If Pakistan wants then talks can be held again: Rajnath Singh

Union Home Minister Rajnath Singh on Thursday threw indications that the Narendra Modi government is willing to engaging Pakistan in a meaningful dialogue if it responds positively.

By Ritesh K Srivastava | Last Updated: Sep 11, 2014, 16:30 PM IST
If Pakistan wants then talks can be held again: Rajnath Singh

New Delhi: Union Home Minister Rajnath Singh on Thursday threw indications that the Narendra Modi government is willing to engaging Pakistan in a meaningful dialogue if it responds positively.

Speaking to reporters, the Home Minister said, “If Pakistan wants then talks can be held again.”

“We want better relations with our neighbours but we should be capable enough to respond when needed,” Rajnath Singh added.

The Home Minister made this remark while replying to a volley of questions on Centre's relief and rescue measures for flood-hit J&K.

The remarks from Singh came minutes after Pakistan High Commissioner to India Abdul Basit said that both the countries should make a new beginning.

Speaking at Alishan Pakistan Expo in Pragati Maidan, Basit asserted that Indo-Pak relations are unique and both the neighbours should forget the past and make a new beginning.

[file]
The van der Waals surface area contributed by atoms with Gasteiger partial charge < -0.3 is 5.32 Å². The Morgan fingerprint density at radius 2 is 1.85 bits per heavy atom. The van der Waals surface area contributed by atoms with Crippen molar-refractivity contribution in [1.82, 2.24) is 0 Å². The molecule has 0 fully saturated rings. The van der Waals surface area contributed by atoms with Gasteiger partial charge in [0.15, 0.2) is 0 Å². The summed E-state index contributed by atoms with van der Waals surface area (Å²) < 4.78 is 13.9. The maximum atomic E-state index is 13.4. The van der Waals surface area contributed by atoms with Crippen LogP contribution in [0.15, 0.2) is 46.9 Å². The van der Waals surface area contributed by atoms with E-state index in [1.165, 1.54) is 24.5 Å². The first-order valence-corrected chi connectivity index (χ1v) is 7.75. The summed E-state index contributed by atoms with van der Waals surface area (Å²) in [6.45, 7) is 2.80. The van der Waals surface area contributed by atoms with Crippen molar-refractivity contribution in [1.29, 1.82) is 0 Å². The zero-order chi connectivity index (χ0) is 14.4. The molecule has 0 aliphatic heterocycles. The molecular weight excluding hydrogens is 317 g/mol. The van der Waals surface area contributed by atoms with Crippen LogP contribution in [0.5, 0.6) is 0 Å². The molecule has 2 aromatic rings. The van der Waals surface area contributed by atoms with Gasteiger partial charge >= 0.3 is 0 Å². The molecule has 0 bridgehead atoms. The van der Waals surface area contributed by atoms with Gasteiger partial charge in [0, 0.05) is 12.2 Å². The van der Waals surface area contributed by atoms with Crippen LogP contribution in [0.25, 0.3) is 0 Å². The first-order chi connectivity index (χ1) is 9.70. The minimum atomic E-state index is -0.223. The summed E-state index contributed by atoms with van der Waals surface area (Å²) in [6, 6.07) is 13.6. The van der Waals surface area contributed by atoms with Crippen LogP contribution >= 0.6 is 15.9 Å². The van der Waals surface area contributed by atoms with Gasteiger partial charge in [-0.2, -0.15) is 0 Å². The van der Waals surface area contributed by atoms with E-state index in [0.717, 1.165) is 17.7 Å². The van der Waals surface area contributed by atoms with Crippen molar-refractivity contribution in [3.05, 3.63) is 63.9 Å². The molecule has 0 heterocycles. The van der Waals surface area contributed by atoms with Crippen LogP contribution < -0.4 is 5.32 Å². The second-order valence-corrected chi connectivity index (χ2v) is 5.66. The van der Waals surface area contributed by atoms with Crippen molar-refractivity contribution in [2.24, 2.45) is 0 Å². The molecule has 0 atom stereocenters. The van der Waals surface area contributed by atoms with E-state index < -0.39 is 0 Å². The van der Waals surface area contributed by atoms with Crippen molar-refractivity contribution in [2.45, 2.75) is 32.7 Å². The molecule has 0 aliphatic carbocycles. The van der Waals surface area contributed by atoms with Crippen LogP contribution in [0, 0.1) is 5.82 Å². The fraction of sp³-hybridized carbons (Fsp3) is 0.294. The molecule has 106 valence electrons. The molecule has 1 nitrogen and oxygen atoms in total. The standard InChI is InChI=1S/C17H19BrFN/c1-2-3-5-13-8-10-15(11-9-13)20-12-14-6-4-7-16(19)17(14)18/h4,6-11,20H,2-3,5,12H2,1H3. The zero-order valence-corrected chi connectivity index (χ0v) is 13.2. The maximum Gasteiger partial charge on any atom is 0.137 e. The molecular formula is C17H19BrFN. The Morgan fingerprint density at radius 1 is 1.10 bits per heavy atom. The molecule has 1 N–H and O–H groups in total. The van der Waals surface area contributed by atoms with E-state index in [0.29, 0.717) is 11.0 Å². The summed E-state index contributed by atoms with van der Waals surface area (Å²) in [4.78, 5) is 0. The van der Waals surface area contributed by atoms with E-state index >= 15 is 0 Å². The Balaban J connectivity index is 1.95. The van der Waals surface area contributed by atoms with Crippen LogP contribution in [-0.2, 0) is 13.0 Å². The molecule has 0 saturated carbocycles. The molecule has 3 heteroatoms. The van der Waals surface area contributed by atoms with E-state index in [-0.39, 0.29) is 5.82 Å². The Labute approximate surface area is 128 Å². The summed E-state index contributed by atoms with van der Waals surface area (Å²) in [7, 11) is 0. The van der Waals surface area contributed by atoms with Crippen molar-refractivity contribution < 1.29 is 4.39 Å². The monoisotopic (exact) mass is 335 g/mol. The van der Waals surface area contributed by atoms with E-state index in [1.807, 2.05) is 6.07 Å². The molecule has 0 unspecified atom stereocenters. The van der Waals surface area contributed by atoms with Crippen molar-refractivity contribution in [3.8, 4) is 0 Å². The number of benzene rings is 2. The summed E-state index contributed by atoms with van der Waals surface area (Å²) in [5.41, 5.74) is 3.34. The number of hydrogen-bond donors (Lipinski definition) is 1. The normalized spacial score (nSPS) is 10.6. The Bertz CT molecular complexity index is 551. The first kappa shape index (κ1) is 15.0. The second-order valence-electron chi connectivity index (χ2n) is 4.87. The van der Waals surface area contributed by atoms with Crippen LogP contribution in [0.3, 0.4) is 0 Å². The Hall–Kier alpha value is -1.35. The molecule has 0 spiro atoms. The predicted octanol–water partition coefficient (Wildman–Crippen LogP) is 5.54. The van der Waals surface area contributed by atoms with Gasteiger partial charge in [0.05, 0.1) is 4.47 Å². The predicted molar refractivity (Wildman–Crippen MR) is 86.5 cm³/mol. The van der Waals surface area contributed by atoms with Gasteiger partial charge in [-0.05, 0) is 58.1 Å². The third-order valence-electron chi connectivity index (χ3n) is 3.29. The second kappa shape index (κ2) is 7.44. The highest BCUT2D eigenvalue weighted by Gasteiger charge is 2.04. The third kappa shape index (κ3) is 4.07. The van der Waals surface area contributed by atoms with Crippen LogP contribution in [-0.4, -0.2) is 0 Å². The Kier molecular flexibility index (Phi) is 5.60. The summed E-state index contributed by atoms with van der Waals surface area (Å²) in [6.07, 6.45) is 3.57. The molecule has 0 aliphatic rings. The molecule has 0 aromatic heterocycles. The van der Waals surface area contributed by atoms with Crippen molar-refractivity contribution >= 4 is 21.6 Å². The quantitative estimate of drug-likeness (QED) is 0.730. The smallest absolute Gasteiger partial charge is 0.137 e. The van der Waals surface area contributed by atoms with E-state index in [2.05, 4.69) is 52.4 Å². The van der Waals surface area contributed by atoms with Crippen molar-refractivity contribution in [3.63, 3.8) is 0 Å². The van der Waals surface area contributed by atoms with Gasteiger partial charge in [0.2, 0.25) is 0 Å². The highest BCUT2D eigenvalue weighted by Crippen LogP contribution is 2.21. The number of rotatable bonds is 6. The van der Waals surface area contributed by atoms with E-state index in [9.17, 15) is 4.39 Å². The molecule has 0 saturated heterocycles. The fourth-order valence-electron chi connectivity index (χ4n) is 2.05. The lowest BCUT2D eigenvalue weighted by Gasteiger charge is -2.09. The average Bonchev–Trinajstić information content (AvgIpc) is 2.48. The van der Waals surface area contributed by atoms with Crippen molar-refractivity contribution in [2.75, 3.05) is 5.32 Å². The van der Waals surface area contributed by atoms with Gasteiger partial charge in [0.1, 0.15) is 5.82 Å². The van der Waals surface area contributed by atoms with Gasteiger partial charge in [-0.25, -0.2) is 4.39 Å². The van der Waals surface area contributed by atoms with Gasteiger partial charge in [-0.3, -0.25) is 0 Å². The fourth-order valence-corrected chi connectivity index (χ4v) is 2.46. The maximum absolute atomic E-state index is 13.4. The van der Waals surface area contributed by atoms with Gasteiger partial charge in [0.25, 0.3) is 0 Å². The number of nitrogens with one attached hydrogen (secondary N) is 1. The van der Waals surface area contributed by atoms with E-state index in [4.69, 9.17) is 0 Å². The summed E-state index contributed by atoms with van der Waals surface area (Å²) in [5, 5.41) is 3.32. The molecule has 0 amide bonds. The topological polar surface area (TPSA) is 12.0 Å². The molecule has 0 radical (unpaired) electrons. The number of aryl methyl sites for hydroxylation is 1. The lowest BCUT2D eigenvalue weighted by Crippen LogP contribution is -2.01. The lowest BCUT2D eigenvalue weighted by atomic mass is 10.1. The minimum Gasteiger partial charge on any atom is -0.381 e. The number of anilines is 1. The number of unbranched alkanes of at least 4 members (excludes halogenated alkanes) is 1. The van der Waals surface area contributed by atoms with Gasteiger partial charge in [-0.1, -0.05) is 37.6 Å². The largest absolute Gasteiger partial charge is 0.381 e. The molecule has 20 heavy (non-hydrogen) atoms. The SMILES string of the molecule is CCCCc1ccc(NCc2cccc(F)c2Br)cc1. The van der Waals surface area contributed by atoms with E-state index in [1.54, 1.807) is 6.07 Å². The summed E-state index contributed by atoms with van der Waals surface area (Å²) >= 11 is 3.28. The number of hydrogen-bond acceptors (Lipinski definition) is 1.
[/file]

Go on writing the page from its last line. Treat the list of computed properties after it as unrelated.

“The economic and commercial relation constitutes an important aspect between both India and Pakistan,” Basit said.

Encouraging the lifestyle exposition 'Aalishan Pakistan', the Pakistani envoy said that such events will show the path to create opportunities for both the neighbours.

The Narendra Modi government on August 19 called off the talks between Foreign Secretaries of the two countries scheduled to be held in Islamabad on August 25, telling Pakistan bluntly to choose between an Indo-Pak dialogue or hobnobbing with the separatists.

India cancelled the talks, raising strong objections to consultations held with separatist Hurriyat leaders by Pakistan High Commissioner Abdul Basit.

Pakistan described the cancellation of the talks as a "setback" to Indo-Pak ties and defended its consultations with Kashmiri separatists, saying it was a "long-standing practice" to hold such meetings prior to bilateral parleys.